By Graeme Gordon
“A life spent making mistakes is not only more honourable but also more useful than a life spent doing nothing”, said George Bernard Shaw, and I couldn’t agree more.
Now, if you’re a heart surgeon or an airline pilot, I sincerely hope you made all your mistakes whilst training and not when actually on the job. Nonetheless, if you haven’t made a mistake, even in training, then you, and I, should be very, very worried.
Making mistakes is an essential part of learning. Making the same mistake time and time again is a sign of either indifference, lack of care and attention, or stupidity.
Any manager, far from chastising a member of staff for a mistake, should welcome the aberration as a key element in the advancement of all concerned.
If a mistake is made, encourage the staff member to volunteer the fact in a supportive environment. Then, examine why the mistake was made. Was the staff member trying to do something they shouldn’t, or was it an attempt to cut corners or do things too quickly? Or could it be that they have seen a flaw in the present way of doing things and, whilst their option did not work, there may indeed be valid way of making the process more efficient?
Establishing the reason for the gaffe may actually lead to you jointly agreeing the most efficient method of completing the task. Remember, the often-repeated management line of “that’s the way we’ve always done it” is not a reason for continuing to repeat the same methodology time and again. Failing to address why a mistake was made is a mistake in itself.
Learn from each other
When given the freedom to question processes that may be inefficient or mistake-prone, staff can often see smarter, better ways of doing things, especially in this era of technological advancements and with Gen Z entering the workforce.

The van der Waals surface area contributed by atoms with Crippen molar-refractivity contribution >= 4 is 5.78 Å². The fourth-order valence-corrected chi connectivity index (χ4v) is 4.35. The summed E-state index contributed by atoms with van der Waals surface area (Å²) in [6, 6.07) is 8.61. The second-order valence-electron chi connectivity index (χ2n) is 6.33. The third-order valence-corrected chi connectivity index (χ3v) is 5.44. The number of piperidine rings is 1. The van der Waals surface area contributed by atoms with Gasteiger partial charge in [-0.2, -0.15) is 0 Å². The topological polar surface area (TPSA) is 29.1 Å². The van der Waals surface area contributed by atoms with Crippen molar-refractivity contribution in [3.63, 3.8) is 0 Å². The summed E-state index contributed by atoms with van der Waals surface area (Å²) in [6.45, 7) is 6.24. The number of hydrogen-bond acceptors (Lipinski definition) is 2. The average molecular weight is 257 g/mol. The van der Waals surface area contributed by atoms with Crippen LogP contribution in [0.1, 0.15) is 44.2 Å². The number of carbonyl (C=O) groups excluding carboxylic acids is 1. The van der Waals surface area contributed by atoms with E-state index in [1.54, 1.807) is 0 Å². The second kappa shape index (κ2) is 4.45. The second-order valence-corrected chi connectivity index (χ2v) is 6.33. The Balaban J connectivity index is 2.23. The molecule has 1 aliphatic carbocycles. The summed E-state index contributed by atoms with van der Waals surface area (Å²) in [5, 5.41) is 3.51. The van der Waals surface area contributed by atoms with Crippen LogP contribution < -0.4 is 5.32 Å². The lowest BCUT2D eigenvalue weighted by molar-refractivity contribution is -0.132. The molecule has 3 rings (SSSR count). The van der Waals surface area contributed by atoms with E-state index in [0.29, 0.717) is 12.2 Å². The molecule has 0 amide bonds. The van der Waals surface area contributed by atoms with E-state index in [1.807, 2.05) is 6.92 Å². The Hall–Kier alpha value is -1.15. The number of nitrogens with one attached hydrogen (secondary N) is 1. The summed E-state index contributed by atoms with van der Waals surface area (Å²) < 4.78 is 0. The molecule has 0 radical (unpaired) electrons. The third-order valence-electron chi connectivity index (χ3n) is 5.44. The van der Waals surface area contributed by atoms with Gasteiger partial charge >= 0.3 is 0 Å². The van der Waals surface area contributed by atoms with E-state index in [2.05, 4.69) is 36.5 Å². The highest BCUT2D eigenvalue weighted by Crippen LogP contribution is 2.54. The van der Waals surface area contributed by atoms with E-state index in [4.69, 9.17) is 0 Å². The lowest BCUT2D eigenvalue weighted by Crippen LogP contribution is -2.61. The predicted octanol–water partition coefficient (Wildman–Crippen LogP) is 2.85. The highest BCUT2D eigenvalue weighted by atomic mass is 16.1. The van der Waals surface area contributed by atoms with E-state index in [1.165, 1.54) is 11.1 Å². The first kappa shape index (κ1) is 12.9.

The old dinosaurs among us and even younger managers may well discover we have been missing key tricks and up-to-date practices which will benefit our entire department or organisation.
There is, of course, another reason a manager should not get annoyed with a member of their staff making ‘mistakes’. One that is, I regret to say, all too common, and one I am guilty of myself. Did you actually explain clearly and adequately what was required and how to do it?
All too often, we can be so used to a process or action that we forget to go into sufficient detail when explaining it to a newcomer. Always make sure your staff member is aware of all the steps, however obvious or mundane they appear to you. Don’t just accept a “yes” response when you ask if they understand. Some will say yes, or agree with you, out of misplaced desire to please you.
Use language that the person you are taking to will fully understand. Too often we are prone to using words, phrases or initials for things which, to us, are second nature, but to someone else, may be new or easily misunderstood. It is much better to over explain than to assume knowledge.
Remember practice makes perfect
It so happens I have a sign in my office which I picked up in the Smithsonian Air & Space museum. It reads: "Failure is not an option”. It’s the fairly famous quote from Gene Kranz, the Mission controller of Apollo 13.
So, when something unexpectedly went wrong on the mission, the crew were able to fix it thanks to the lessons learnt on the ground at the testing stage. Even at Mission Control, however, there was a lot of trial and error required.
So back to George Bernard Shaw. Be encouraging with staff when they make a mistake. Help them recognise what they have done wrong, why, and how to correct it in future. If a mistake could be costly, think before you ask an inexperienced individual to do it for you. When you delegate a task, ask yourself: Have I explained it fully? Am I asking too much of my staff personally? And if they make the same mistake twice, remember the fault may actually be yours and not theirs.